November 18, 2005 12:24 PM PST

Skype to make U.S. retail debut

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Net telephone service Skype Technologies is set to make its first appearance in a U.S. retail store.

The Luxembourg-based Net telephony company, founded by the people behind the Kazaa peer-to-peer service, is expected to announce on Monday that it has struck a partnership with consumer electronics chain RadioShack.

Skype Starter Kit

More than 3,000 RadioShack locations nationwide on Monday will begin offering the Skype Starter Kit, which includes the software that enables a customer to use Skype's free computer-to-computer telephone service, a headset and 30 minutes of Skype's premium service, with which a user can call a landline or cell phone, company executives said.

The move is an attempt by Skype, the world's largest provider of voice over Internet Protocol, or VoIP, to introduce its service to mainstream America. Before this deal, U.S. consumers could only get Skype service by downloading the software from the Internet.

"Skype has grown rapidly among early adopters, and this partnership with RadioShack will bring Skype to the mass market," said Saul Klein, Skype's vice president of global marketing.

Since launching in 2002, Skype has rattled traditional telephone companies by offering free computer-to-computer VoIP calls and low-cost connectivity between computer and landline or mobile phones. While Skype can boast 66 million registered users and a growth rate of 180,000 new customers per day, the market is still in its infancy, and major conglomerates have begun venturing into the sector.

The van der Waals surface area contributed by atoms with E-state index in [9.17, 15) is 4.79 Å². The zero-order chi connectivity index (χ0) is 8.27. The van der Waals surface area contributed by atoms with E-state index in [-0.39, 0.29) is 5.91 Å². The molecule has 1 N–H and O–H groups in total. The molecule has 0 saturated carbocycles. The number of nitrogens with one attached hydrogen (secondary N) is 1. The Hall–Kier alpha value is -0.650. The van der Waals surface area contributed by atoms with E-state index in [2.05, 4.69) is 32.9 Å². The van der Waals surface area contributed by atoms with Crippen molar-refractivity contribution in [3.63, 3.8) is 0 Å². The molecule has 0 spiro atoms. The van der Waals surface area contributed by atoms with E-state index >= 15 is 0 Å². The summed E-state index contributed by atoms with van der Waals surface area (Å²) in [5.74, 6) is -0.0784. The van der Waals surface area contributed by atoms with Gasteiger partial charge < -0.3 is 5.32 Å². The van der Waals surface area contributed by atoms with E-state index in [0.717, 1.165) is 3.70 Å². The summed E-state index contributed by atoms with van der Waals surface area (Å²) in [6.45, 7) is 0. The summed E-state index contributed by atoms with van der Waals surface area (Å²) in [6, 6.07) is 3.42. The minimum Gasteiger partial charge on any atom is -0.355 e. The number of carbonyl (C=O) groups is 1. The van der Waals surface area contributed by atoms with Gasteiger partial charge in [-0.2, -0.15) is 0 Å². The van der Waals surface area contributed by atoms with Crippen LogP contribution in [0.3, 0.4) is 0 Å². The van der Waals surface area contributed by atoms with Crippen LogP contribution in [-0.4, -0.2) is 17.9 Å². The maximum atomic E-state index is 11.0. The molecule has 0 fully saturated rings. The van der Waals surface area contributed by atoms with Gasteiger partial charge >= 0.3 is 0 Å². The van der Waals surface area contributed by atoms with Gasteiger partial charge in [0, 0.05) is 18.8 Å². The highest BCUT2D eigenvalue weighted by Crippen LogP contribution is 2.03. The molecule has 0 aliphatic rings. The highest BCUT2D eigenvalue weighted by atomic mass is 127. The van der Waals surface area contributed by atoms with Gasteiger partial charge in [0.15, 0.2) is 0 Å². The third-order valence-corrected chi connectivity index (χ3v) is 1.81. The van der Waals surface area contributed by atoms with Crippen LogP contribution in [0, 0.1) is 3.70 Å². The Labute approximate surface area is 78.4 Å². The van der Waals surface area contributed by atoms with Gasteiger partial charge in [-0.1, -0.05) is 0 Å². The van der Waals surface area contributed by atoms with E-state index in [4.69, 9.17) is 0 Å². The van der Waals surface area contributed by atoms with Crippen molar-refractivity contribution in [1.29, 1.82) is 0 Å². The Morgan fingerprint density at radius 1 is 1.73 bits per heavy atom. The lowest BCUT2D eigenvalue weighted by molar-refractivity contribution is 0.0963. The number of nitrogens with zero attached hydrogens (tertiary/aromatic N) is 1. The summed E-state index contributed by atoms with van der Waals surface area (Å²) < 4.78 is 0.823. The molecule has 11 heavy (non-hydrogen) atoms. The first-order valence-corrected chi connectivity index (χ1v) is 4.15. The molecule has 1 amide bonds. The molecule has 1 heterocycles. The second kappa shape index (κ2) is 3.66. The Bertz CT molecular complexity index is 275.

A tiny fraction of Americans use VoIP, and analysts have predicted that continued growth in the market may ignite a landgrab by large players.

On Wednesday, electronics kingpin Sony launched a free Web-based phone service designed to link users via their computer video cameras. Yahoo, America Online and others have long offered computer-to-computer phone services. Microsoft revealed plans earlier this month to offer Internet-to-telephone calling.

Skype's competitive position was bolstered in September when deep-pocketed eBay announced that it had agreed to acquire Skype for between $2.5 billion and $4 billion.

Besides growing competition, another obstacle Skype faces is entrenched consumer behavior, said Charles Golvin, a telecommunications analyst for Forrester Research.

"When consumers think of making phone calls, they look for their phone and not their PC," Golvin said. "I think moving into retail is a smart move by Skype. It removes one of the fundamental impediments to its business: It puts the necessary equipment into people's hands, and it helps to spread the word that free Web phone service exists."


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Goody, at least they don't come Sony's Windoze rootkit DRM/spyware that is their norm these days, and excessive charges that SONY bill all users!
Posted by heystoopid (691 comments )
Reply Link Flag
>On Wednesday, electronics kingpin Sony
>launched a free Web-based phone service
>designed to link users via their computer
>video cameras

Does it include a rootkit installer? Thanks, I'll pass and stick with Skype and Apple's iChat.
Posted by R. U. Sirius (745 comments )
Reply Link Flag
Brilliant Move By Skype
Distributing Skype through Radio Shack is a great idea. I think it will really boost adoption here in the U.S. among mainstream consumers. It's probably the first benefit of Skype being bought by Ebay. I expect that down the road Skype will sell a webcam bundle. The video quality using Spontania is quite good.